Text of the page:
Reggie Thompson is a real busy guy. Like really, really ridiculously busy. Between his duties drumming for Colorado Springs indie rock darlings We Are Not A Glum Lot (recent winners of the CS Indy Best Indie/Pop Band award), he also hits the skins for post rockers Blind, The Thief, hazy indie dreamers Charioteer and a slew of other bands in the Colorado Springs scene. All while holding down a job and at some point probably sleeping.
“I leave for work around 6:30 in the morning and don’t see my apartment until around 9 at night,” he tells me as he sets up his drums, an unassuming Pearl 4 piece, a bit rough around the edges from the obvious amount of abuse it takes.
But that’s why I’m here. I want to talk with artists who use their tools, not just own them. I wanted to speak with passionate people and find out how they get to their art. So I did.
I spoke with Reggie on October 24 at one of his many practice spots around Colorado Springs.
What do you love about drumming, more than other music instruments?
I like the energy of it. It hits you back, you know? It’s very physical, and very all encompassing. A lot of power to it. And I think it’s very active and responsive to you. I also love that you use all four limbs simultaneously. You’re all in it at that point. (laughs)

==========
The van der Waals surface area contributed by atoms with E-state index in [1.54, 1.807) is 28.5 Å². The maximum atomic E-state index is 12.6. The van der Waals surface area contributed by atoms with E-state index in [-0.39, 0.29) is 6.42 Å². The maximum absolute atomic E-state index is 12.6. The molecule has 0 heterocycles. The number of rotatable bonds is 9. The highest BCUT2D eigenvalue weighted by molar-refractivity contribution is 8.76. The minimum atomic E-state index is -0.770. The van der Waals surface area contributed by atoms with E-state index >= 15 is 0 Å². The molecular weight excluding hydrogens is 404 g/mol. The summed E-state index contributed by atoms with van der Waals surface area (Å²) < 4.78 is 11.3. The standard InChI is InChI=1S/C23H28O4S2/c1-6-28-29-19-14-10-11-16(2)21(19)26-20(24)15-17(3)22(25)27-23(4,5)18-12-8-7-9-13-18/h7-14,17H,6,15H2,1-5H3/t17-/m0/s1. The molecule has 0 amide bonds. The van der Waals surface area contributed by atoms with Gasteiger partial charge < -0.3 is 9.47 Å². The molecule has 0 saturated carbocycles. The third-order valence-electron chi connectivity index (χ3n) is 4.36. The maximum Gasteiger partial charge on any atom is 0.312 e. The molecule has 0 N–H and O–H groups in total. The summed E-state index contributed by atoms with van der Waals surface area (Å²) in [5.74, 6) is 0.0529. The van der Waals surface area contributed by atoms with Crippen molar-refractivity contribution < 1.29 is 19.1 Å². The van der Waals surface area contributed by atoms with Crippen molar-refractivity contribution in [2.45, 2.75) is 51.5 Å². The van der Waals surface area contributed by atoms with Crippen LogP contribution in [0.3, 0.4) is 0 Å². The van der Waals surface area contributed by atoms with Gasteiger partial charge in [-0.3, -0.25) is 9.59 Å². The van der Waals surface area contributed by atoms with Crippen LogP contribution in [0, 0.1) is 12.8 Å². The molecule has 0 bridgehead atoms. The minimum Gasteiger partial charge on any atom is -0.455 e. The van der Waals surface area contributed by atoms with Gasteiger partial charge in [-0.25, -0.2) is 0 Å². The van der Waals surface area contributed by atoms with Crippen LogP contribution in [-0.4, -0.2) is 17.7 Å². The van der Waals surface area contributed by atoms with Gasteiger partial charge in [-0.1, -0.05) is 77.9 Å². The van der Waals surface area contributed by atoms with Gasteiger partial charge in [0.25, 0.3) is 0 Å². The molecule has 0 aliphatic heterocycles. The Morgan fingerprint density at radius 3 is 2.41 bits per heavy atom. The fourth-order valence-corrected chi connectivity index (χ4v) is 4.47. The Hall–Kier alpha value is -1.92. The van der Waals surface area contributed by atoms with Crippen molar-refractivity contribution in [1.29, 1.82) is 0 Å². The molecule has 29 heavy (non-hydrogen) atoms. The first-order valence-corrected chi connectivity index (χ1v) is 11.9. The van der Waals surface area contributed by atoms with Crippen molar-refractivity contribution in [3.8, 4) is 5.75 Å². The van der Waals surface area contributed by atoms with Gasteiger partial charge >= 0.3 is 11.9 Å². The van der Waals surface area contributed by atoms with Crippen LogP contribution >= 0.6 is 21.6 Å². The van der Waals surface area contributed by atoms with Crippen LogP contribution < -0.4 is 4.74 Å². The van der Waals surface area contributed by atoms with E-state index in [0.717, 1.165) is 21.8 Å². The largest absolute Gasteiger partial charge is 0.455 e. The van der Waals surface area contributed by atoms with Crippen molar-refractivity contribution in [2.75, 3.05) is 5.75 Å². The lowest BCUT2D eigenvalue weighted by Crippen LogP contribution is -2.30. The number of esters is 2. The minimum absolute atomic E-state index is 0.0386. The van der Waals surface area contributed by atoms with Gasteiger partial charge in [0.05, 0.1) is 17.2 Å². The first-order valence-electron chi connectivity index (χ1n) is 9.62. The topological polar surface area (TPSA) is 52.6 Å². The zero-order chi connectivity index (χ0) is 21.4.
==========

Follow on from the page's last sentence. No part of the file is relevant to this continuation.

Does your drum kit feel responsive to you personally? Is that something you even think about?
Oh yeah, absolutely. It’s on my own kit that I feel the most comfortable, and by extension, the most creative. If I’m in a comfortable state, then I can try some things I wouldn’t ordinarily try if I were on a drum kit I might not be as familiar or feel good about. You just feel so much better when you have more control and you know exactly where everything is at any given moment. I don’t know exactly what you call that, but it’s a great feeling.
Is it freeing?
Yeah, that’s probably the most accurate way to describe it. I like that a lot actually.
Is it expensive to play drums in a band?
You know, I’m a frugal person by nature, and I don’t like to spend a lot of money at once on anything. But drums are probably the only thing I’ll really spend a decent amount of money on. They’re probably my biggest non living expense.
Anything you dislike about drumming?
(Laughs) Setting up. With all these bands, it’s almost a constant breaking down and building up. Breaking down and building up. It just takes forever.
Do you feel like drumming has impacted other parts of your life?
Easily. It’s a huge part of me. It’s like 70 percent to 80 percent of what I do on a daily basis. All my free time goes into these bands. And it’s also impacted me socially as well. In doing this, I’ve gotten the chance to meet and make so many friends. It’s opened my eyes, for sure. When I was younger, I was a very reserved, kind of socially introverted kid. Still am I think. But now, when I meet new people or have new experiences, I’ve learned to be a little more vulnerable and put myself out there a bit more than I ordinarily would. And I’m real grateful for that.
As you’re reading this, there is a good chance Reggie is probably playing right now. Keep up with any number of his killer bands at the following: